Anabaptist World call for submissions: “Food: Lessons of sustenance

Tomato bounty. Photo by Elaine Casap from unspalsh.com. Tomato bounty. Photo by Elaine Casap from unspalsh.com.

Deadline: June 8

Length: About 600 to 1,200 words. Photos would be a bonus.

Send submissions to editor@anabaptistworld.org.

Where would the Christian faith be without the influence of food and the act of eating and sharing it? The Bible uses metaphors of fruit, seeds, milk, honey and fish, just to name a few. We replicate Jesus’ Last Supper as a symbol of faithfulness and commitment. Potlucks and meal trains are acts of support and fellowship. For the July 8 issue of Anabaptist World, we invite you to consider how your relationship and experiences with food have influenced your faith.

  • How has your definition of “Mennonite food” changed over the years?
  • What role does food play in peacemaking?
  • How do you eat sustainably, in ways that are consistent with justice for others and care for creation?
  • What makes growing your own food — gardening or farming — an act of faith?
  • Have you experienced a moment where the provisions extended like Jesus’ miracle of loaves and fish?
  • What is an example of holy or sacred food to you? What makes it special? What recipe or meal will always bring you to the table and why? What food do you expect to be in the spaces of greatest joy, communion and support?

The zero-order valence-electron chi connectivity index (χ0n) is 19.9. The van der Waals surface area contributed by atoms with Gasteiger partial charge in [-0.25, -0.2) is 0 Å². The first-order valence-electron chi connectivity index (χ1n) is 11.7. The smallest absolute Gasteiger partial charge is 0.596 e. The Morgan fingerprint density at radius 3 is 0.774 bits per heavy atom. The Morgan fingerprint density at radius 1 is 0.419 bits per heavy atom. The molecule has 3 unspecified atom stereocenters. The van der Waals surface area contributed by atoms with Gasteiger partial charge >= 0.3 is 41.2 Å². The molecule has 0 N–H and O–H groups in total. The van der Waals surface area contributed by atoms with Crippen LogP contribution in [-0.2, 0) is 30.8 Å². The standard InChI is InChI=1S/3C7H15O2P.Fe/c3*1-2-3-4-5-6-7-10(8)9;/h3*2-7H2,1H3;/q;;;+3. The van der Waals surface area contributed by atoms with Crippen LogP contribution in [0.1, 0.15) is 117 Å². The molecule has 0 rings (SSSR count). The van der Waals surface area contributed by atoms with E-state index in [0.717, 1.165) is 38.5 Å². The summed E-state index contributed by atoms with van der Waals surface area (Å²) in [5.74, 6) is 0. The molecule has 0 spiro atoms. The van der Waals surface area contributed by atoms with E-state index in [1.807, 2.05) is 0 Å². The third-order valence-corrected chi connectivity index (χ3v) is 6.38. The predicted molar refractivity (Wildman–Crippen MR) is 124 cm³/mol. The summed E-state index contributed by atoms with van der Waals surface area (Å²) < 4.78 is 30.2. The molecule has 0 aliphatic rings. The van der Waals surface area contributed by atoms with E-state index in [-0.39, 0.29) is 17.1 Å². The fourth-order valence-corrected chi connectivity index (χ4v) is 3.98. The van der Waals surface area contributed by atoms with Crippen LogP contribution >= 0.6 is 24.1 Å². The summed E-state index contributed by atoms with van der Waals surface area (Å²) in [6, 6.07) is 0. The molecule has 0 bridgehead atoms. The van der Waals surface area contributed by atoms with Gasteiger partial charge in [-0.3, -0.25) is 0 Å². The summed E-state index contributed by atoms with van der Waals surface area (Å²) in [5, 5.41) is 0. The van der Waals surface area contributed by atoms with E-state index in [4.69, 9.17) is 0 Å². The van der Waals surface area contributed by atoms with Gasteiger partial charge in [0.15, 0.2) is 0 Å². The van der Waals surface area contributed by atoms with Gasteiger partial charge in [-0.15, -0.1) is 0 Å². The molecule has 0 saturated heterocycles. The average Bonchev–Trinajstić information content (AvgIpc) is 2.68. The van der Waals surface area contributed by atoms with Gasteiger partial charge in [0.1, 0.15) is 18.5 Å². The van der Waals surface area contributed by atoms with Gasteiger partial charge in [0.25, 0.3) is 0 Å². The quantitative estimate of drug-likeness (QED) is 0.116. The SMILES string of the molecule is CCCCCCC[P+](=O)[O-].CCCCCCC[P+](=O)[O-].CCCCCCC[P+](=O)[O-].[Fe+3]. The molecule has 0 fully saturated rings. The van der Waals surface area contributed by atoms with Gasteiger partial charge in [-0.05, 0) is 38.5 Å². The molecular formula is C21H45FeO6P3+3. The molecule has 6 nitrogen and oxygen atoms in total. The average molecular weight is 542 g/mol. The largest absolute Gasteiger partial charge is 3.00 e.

• What does the practice of Communion teach us about sustenance, both physical and spiritual? What about the spiritual practice of fasting?
  • Anabaptists of European decent have sought lands of “milk and honey” to maintain a particular way of life. To what end does the pursuit of “milk and honey” lead?
  • In the Garden of Eden there was approved fruit and forbidden fruit. Do we have “good food” and “bad food” today? What judgments do we make, and are they supported by faith, science, or something else? What do they do in terms of community building and sustaining?
  • The image of a mustard seed is a favorite storytelling device, as a tiny beginning leads to an expansive tree. Do you have a story related to food that seemed small but had a large impact?
  • A table prepared with food has been a symbol of welcome. How does your church maintain inclusivity and encourage fellowship as dietary restrictions complicate what used to be simple?
  • Could Communion be creatively reimagined to become even more Anabaptist? Could it be expanded to an entire meal shared around a table? Using ingredients that embody God’s justice and shalom? How do the food and drink contribute to the event being a connection with God or with each other?

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